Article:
Most people would say, no. They think, at the outset, the odds were 1-in-3. Now, the odds are 1-in-2, or 50%. Wrong! As Marilyn wrote, the odds are actually 2-in-3, or 66% if you change doors. Her explanation was based on six games that exhaust all the possibilities. Switching resulted in winning two-thirds of the time, and losing one-third of the time.

What was most interesting about Marilyn’s exercise was the outrage that it provoked. She received more than 10,000 responses from people telling her she was completely wrong (she wasn’t, and proved it)¬—including 1,000 responses from PhDs. How could so many smart people be wrong about a math equation? I mean, math is math.

This plays out countless times in the market. Many people (even highly intelligent individuals) overlook the obvious. As Sam L. Savage points out in The Flaw of Averages “A degree in physics might help you understand how a wing generates lift, but it won’t necessarily make you a good pilot.”

Many of the books out there on stock trading and investing are written by intelligent authors; however, many of them either don’t trade for a living or have never experienced really big success in their own trading account.

The stock market does not care how educated you are or whether you have a PhD. In the stock market, we all start at kindergarten and have to learn and earn our way to the top. 

Position Sizing for Optimal Results - Excerpt from Think and Trade Like a Champion by Mark Minervini

From the best-selling book Think and Trade Like a Champion

May 31, 2017

Invest in Yourself

May 17, 2017

The Most Eagerly Awaited Investment Book of the Year - HAS ARRIVED!

April 17, 2017

Top Ten Signs You’re Trading Too Large

November 27, 2016

Dr. Iqbal K M—interview with Mark Minervini

April 21, 2016

Learn more by clicking on the Live Events tab - don’t miss this year’s event!

April 20, 2016

FREE WEBINAR with Mark Minervini and David Ryan

March 22, 2016


March 21, 2016

Words of One of the Most Successful Men - On his Death Bed (some say)

March 17, 2016

Meet Mark Minervini in person—get your questions answered—March 10th New York City

February 18, 2016

Top Ten Signs You’re Trading Too Large

February 01, 2016

How to Trade Like a Stock Market Wizard

Excerpts from the best-selling book Trade Like A Stock Market Wizard: How to Achieve Superperformance in Stocks in Any Market

January 24, 2016

Time is Money—Factoring Time Value

January 15, 2016

The Great Advantage of Stock Trading - the Free Ride

September 30, 2015

Could the market crash like 1987?—Put spike argues low is near

August 21, 2015


August 18, 2015

Now Available on

August 11, 2015

Tips on How to Trade Like a Champion

June 15, 2015

Coming Soon! - Minervini, Ryan, Zanger and Ritchie II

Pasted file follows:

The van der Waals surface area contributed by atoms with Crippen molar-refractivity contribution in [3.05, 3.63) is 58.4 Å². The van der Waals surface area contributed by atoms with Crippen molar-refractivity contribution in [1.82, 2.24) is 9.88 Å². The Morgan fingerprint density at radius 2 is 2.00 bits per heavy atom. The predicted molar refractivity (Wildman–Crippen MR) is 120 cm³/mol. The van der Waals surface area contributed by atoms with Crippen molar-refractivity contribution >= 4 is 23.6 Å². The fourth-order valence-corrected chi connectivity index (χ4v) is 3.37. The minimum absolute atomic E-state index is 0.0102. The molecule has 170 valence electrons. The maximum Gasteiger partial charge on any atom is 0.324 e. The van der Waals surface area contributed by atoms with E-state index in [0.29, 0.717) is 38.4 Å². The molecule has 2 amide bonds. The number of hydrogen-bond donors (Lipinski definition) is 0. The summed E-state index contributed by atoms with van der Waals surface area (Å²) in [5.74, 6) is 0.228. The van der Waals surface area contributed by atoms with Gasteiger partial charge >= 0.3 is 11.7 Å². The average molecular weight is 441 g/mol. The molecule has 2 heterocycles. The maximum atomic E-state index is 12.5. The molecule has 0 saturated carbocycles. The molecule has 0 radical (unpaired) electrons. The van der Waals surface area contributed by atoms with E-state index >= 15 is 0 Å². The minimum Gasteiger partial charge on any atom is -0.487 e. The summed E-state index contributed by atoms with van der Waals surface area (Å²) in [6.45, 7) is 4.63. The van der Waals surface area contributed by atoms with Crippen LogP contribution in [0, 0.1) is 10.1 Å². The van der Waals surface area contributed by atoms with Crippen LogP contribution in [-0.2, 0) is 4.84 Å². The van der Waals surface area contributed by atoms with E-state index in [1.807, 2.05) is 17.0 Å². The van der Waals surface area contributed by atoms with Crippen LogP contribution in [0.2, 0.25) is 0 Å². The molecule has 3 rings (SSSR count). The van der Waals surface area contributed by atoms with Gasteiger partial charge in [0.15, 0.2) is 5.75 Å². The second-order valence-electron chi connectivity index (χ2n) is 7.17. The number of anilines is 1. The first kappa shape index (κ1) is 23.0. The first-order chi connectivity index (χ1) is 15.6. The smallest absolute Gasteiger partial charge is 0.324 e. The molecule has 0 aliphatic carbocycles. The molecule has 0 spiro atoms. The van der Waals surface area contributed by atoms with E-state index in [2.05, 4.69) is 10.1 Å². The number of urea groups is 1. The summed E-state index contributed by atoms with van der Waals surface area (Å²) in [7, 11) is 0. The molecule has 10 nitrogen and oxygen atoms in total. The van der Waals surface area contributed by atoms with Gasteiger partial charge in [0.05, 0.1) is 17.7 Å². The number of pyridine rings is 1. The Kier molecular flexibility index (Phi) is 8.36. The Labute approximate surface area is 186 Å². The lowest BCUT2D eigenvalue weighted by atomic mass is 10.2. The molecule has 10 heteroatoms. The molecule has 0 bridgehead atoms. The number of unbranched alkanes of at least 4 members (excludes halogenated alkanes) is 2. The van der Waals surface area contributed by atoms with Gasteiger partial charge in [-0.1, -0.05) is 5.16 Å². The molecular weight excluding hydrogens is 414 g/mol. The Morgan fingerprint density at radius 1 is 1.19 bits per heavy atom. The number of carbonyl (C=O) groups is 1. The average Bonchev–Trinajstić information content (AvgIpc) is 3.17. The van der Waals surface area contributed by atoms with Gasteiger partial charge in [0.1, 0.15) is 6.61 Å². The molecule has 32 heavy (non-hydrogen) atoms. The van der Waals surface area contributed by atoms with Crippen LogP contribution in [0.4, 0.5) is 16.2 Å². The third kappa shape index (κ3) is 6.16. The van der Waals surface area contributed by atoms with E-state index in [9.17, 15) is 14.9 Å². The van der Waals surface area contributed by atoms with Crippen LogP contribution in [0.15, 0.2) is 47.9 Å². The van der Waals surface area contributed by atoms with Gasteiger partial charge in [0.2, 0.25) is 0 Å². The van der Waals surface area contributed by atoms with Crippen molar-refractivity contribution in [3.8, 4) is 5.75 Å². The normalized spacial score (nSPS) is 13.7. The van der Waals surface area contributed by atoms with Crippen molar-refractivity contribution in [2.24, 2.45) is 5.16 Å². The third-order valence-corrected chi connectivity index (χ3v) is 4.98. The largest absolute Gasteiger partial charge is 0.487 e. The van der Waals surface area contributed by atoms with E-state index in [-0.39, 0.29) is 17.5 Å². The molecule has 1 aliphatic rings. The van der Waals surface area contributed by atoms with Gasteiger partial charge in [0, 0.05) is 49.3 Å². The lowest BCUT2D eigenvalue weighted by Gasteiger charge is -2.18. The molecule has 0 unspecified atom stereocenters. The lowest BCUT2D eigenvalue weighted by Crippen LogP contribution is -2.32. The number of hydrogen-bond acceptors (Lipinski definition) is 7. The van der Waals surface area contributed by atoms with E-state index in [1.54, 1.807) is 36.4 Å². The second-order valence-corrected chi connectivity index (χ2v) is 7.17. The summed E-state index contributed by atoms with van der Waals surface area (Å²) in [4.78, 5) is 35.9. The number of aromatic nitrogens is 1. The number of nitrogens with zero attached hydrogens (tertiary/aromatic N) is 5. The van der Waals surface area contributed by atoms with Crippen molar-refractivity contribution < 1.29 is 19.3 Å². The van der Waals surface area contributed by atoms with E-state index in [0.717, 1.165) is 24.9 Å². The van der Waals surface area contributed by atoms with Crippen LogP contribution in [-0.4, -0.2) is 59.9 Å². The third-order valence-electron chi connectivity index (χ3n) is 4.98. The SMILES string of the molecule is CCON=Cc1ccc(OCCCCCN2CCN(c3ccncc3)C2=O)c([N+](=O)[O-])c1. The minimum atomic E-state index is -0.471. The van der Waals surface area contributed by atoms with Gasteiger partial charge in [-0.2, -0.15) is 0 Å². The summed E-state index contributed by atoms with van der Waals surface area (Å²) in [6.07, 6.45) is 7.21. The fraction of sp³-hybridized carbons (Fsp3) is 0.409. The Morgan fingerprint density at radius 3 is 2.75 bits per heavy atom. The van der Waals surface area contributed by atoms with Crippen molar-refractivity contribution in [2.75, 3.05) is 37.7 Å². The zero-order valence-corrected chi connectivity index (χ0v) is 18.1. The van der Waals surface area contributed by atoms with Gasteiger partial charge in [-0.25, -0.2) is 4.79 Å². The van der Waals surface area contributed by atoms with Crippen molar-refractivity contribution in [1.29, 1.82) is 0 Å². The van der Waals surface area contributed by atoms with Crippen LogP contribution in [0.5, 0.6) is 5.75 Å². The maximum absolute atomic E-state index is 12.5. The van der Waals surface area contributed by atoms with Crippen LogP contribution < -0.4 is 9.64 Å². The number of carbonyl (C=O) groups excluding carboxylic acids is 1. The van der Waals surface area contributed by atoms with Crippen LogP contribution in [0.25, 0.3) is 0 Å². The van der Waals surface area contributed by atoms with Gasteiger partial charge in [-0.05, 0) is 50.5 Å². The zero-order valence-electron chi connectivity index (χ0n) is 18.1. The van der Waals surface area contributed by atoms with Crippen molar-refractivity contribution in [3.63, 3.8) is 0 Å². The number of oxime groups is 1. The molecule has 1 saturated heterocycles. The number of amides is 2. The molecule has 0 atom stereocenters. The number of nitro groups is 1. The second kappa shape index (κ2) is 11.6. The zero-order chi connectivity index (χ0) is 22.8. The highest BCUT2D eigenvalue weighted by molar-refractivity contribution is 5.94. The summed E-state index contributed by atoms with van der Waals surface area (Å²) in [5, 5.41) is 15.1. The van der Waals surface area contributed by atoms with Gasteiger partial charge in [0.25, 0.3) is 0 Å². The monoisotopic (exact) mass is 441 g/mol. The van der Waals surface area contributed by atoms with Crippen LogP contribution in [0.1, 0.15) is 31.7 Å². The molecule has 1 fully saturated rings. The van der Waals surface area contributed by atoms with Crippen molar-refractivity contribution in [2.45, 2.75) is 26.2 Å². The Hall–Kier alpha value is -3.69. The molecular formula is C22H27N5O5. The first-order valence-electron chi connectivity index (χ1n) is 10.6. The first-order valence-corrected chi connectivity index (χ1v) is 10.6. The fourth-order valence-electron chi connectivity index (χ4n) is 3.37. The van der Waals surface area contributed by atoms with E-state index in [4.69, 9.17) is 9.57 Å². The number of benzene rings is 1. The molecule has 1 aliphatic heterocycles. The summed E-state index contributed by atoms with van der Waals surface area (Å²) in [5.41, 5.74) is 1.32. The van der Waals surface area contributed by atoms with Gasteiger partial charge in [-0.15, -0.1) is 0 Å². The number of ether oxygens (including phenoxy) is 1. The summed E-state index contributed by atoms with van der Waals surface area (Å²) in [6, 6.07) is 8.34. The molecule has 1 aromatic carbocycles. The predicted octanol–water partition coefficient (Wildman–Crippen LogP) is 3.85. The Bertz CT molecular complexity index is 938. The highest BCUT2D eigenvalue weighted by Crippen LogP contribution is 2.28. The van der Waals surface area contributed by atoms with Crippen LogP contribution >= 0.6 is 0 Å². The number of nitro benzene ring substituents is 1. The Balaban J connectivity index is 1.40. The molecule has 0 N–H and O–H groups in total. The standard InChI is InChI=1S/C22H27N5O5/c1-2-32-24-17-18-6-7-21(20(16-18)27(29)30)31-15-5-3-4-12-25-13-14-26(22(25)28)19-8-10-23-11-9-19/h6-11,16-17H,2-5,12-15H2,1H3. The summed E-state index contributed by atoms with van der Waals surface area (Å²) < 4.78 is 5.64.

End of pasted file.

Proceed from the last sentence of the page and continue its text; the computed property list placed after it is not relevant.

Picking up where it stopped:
April 16, 2015

Not All Ratios Are Created Equal

April 14, 2015

WATCH A REPLAY - Super Trader Tactics for Triple-Digit Returns w/ Mark Minervini & David Ryan

April 02, 2015

Win a FREE copy of Trade Like A Stock Market Wizard


April 01, 2015

FREE WEBINAR with Mark Minervini and David Ryan - March 25, 2015

March 17, 2015

How to Time Your Trade with Pinpoint Accuracy - The Volatility Contraction (VCP) Pattern

February 23, 2015

1450 Words on How to Succeed in the Stock Market

January 21, 2015

How to Trade a Turnaround Situation

January 12, 2015

When a Mistake Becomes a Mistake

January 07, 2015

How to Invest in “Cookie Cutter” Stocks

November 11, 2014

How to Get Aboard an Emerging Rally

November 05, 2014

Mark Minervini’s Morning Note to MPA members October 22, 2014

October 22, 2014

Learn to Go Outside Your Comfort Zone

October 06, 2014

The Unavoidable Cost of Success in the Stock Market

September 29, 2014

My Walking Barefoot in Four Feet of Snow Story

September 16, 2014

Losses Are A Function of Expected Gain

September 08, 2014

How to Determine Earnings Quality (Part 3)

August 25, 2014

How to Determine Earnings Quality (Part 2)

August 18, 2014

How to Determine Earnings Quality (Part 1)

August 11, 2014

Market Leaders: A Double-Edged Sword

July 29, 2014

A few reasons why I’m cautious here as the market makes a new high

July 24, 2014

Top Ten Signs You’re Trading Too Large

July 22, 2014

The Best First Investment You Should Make

July 21, 2014

If You’re Not Feeling Stupid, You’re Not Managing Risk

July 14, 2014

How to Avoid Giving Back Your Profits on Market Pullbacks

July 08, 2014

Practice Does Not Make Perfect

July 07, 2014

How to Assess Earnings Quality

June 29, 2014

There’s a Reason a Ferrari Cost More Than a Hyundai

June 23, 2014

Fundamentally Sound Versus Price Ready

June 17, 2014

Why Buy a Stock Trading at a New High?

June 17, 2014

The Concept of “Building in Failure”

June 09, 2014

How to Trade an Emerging Rally

June 06, 2014


May 01, 2014

FREE WEBINAR w/ Mark Minervini – Top Trading Rules for Superperformance May 8, 2014 -  REGISTER NOW!

April 24, 2014

Michael Covel interviews Mark Minervini April 2014

April 21, 2014